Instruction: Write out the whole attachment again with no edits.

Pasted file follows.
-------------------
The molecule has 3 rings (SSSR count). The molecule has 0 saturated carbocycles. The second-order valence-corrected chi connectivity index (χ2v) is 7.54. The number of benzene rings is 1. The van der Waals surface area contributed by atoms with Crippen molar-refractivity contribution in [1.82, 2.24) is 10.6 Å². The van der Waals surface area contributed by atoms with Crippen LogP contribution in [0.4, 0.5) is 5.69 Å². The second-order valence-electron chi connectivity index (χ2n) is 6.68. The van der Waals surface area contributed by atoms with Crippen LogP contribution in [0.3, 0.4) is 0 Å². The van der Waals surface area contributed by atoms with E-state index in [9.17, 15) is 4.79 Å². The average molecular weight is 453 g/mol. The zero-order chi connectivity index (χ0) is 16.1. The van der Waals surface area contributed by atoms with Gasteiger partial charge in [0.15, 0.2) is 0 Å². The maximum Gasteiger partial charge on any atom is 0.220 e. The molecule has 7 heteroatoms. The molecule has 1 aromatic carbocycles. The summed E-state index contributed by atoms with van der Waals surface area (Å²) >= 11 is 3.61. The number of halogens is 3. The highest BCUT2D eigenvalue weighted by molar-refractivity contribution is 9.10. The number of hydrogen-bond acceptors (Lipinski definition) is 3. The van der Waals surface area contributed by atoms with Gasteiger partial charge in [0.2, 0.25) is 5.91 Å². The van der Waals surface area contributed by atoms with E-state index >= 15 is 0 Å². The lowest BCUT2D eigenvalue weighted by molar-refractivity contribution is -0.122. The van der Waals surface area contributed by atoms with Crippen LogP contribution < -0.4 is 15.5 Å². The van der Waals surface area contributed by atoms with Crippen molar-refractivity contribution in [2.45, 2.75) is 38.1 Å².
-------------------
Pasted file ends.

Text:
The molecule has 3 rings (SSSR count). The molecule has 0 saturated carbocycles. The second-order valence-corrected chi connectivity index (χ2v) is 7.54. The number of benzene rings is 1. The van der Waals surface area contributed by atoms with Crippen molar-refractivity contribution in [1.82, 2.24) is 10.6 Å². The van der Waals surface area contributed by atoms with Crippen LogP contribution in [0.4, 0.5) is 5.69 Å². The second-order valence-electron chi connectivity index (χ2n) is 6.68. The van der Waals surface area contributed by atoms with Crippen LogP contribution in [0.3, 0.4) is 0 Å². The van der Waals surface area contributed by atoms with E-state index in [9.17, 15) is 4.79 Å². The average molecular weight is 453 g/mol. The zero-order chi connectivity index (χ0) is 16.1. The van der Waals surface area contributed by atoms with Gasteiger partial charge in [0.15, 0.2) is 0 Å². The maximum Gasteiger partial charge on any atom is 0.220 e. The molecule has 7 heteroatoms. The molecule has 1 aromatic carbocycles. The summed E-state index contributed by atoms with van der Waals surface area (Å²) >= 11 is 3.61. The number of halogens is 3. The highest BCUT2D eigenvalue weighted by molar-refractivity contribution is 9.10. The number of hydrogen-bond acceptors (Lipinski definition) is 3. The van der Waals surface area contributed by atoms with Gasteiger partial charge in [0.2, 0.25) is 5.91 Å². The van der Waals surface area contributed by atoms with E-state index >= 15 is 0 Å². The lowest BCUT2D eigenvalue weighted by molar-refractivity contribution is -0.122. The van der Waals surface area contributed by atoms with Crippen LogP contribution < -0.4 is 15.5 Å². The van der Waals surface area contributed by atoms with Crippen molar-refractivity contribution in [2.45, 2.75) is 38.1 Å².